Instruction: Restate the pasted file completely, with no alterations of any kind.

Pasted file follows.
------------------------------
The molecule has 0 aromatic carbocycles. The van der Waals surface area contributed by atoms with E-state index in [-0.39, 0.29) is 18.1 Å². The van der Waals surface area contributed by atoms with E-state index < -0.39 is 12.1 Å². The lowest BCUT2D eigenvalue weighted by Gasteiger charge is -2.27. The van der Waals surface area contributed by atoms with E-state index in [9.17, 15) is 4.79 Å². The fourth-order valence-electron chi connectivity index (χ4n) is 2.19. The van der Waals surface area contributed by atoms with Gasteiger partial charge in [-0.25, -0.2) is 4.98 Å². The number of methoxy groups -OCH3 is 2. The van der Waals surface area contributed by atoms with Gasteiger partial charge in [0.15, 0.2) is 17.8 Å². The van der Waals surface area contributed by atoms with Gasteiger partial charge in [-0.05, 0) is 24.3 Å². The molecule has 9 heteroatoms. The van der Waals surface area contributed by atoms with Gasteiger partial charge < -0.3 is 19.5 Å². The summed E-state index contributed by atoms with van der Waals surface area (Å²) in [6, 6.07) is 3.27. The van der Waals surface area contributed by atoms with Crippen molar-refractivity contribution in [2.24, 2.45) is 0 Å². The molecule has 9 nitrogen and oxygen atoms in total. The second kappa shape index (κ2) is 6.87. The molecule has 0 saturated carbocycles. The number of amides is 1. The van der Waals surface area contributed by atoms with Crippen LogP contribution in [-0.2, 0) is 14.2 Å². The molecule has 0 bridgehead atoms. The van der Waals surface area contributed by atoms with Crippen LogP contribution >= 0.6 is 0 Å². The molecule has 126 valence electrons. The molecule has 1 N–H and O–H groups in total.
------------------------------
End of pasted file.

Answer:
The molecule has 0 aromatic carbocycles. The van der Waals surface area contributed by atoms with E-state index in [-0.39, 0.29) is 18.1 Å². The van der Waals surface area contributed by atoms with E-state index < -0.39 is 12.1 Å². The lowest BCUT2D eigenvalue weighted by Gasteiger charge is -2.27. The van der Waals surface area contributed by atoms with E-state index in [9.17, 15) is 4.79 Å². The fourth-order valence-electron chi connectivity index (χ4n) is 2.19. The van der Waals surface area contributed by atoms with Gasteiger partial charge in [-0.25, -0.2) is 4.98 Å². The number of methoxy groups -OCH3 is 2. The van der Waals surface area contributed by atoms with Gasteiger partial charge in [0.15, 0.2) is 17.8 Å². The van der Waals surface area contributed by atoms with Gasteiger partial charge in [-0.05, 0) is 24.3 Å². The molecule has 9 heteroatoms. The van der Waals surface area contributed by atoms with Gasteiger partial charge < -0.3 is 19.5 Å². The summed E-state index contributed by atoms with van der Waals surface area (Å²) in [6, 6.07) is 3.27. The van der Waals surface area contributed by atoms with Crippen molar-refractivity contribution in [2.24, 2.45) is 0 Å². The molecule has 9 nitrogen and oxygen atoms in total. The second kappa shape index (κ2) is 6.87. The molecule has 0 saturated carbocycles. The number of amides is 1. The van der Waals surface area contributed by atoms with Crippen LogP contribution in [-0.2, 0) is 14.2 Å². The molecule has 0 bridgehead atoms. The van der Waals surface area contributed by atoms with Crippen LogP contribution >= 0.6 is 0 Å². The molecule has 126 valence electrons. The molecule has 1 N–H and O–H groups in total.